Sarah Carson from packaging design and manufacturing company, Rohrer, talks about bringing together marketing and sales teams from two organizations, building in-house capabilities, and her approach to creating powerful sales enablement content.
Creating an Effective Sales Enablement Content Strategy Transcript:
Announcer: You’re listening to The Kula Ring, a podcast made for manufacturing marketers. Here are Carman Pirie and Jeff White.
Jeff White: Welcome to the Kula Ring. My name is Jeff White, and joining me today is Carman Pirie. Carman, how’s it going?
Carman Pirie: It is going well, Jeff. I think it’s interesting as we’ve been doing these podcasts that … I think we’ve had an interesting mix of folks. Certainly one of the consistent things among manufacturing marketers is the build-out of internal marketing capabilities.
Jeff White: Yeah.
Carman Pirie: I’m really excited for today’s guest because I think we’re going to be able to get inside that a bit, and that’s pretty cool.
Jeff White: It is. It’s certainly a topic that we come across both in the podcast as well as clients, the prospects that we speak with. The kind of growth and scale of internal marketing teams vary so much.
Carman Pirie: Yeah. I don’t know if I can … This may not be an exact quote, so I won’t attribute it. But it’s something like … I think 2012 was supposed to be the last year in North America where there were more agency side marketers than client-side marketers. We’ve now made that switch. That’s changed things for agencies, of course, but it’s changed things for clients massively as well.
Jeff White: I don’t think they see themselves as clients anymore if all the marketers have moved there.
Carman Pirie: Yeah. Well … yeah. That’s another question, I suppose.
Jeff White: Perhaps not.
Carman Pirie: But look, without further ado … Because it’s not all about us. Maybe we should introduce the guest.
Jeff White: Yeah, indeed. Joining us today is Sarah Carson. Sarah is the Director of Marketing at Rohrer. Welcome to the Kula Ring, Sarah.
Sarah Carson: Thank you for having me. I appreciate it.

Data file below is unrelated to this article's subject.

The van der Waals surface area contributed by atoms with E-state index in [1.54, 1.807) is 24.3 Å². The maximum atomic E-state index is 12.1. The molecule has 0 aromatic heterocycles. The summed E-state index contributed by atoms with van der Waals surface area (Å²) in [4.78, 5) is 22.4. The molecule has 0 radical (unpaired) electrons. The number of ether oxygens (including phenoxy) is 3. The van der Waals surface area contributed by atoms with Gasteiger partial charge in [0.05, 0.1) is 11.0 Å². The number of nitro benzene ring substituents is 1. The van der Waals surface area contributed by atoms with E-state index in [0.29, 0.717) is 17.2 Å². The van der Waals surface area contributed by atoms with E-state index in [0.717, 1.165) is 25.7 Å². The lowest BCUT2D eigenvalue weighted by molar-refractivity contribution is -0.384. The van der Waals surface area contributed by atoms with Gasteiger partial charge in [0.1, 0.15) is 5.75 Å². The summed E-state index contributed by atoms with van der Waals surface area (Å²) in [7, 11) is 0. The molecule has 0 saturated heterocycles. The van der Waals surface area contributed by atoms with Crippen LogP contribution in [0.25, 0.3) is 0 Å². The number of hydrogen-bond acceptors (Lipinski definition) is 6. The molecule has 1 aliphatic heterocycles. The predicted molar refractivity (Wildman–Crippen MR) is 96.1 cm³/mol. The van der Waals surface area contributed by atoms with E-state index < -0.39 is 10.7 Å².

Carman Pirie: It’s fantastic to have you on the show. Sarah, why don’t we get started by just having you introduce yourself a little bit more fully and tell us a bit about Rohrer?
Sarah Carson: Sure. I have been with the organization for about a year and a half. My background is actually pretty diverse. I’ve worked for media publishers and digital agencies prior to coming to the manufacturing world of marketing. Rohrer is a North American packaging company. I think that they’re probably best known for the packages that you see at an office supply store. That plastic blister and the card that holds the new package of pens that you want to buy.
Jeff White: Very cool. And when you initially started with the organization that became Rohrer, it was actually something else. You were acquired last fall. Is that right?
Sarah Carson: Yes. I interviewed and worked with Transparent Container starting in December of 2017. Then throughout the spring and summer working with the executive team, we were going through a lot of due diligence processes and getting ourselves ready. Because in October, Rohrer officially acquired Transparent Container.
That brought together two really large packaging brands.
Carman Pirie: So a few dynamics at play here. Sarah, I know that you’ve done a lot of work of building out your in-house marketing capabilities and really shaping and growing the internal team in your time at Transparent Container and Rohrer. So help us understand that and what the current state of that evolution is.
Sarah Carson: When I started, there were two people who had been performing … I’m using air quotes, “marketing duties.” But there hadn’t been a Director of Marketing for over a year prior to my start. One of the first things that was new for the people at my team was that they actually became a team with a leader.
I found out of the gates that there was a lot of duplication for the work that the people were doing because one person reported to sales and the other reported to research and development.
What I thought was really critical to become efficient, and to make sure that the team was happy and successful, was to walk through what they believed their job descriptions to be, but also to try to work with them to figure out what they want their job description to be, or what they’re passionate about as a marketer. I find that when you can guide people on a career path that’s towards their passions, they’ll be more successful, they’ll be more loyal to your brand, and you can have a lot more impact as a department when you have a team of people who are highly engaged.
The two roles that we defined were really based on the kinds of marketing activities that happen day to day. Ultimately we honed in on digital marketing for one of the members of my team, and his work is really about everything that’s tied to Google Analytics, and lead generation, posting content and making sure that we’ve got clean data for our newsletters, and things like that.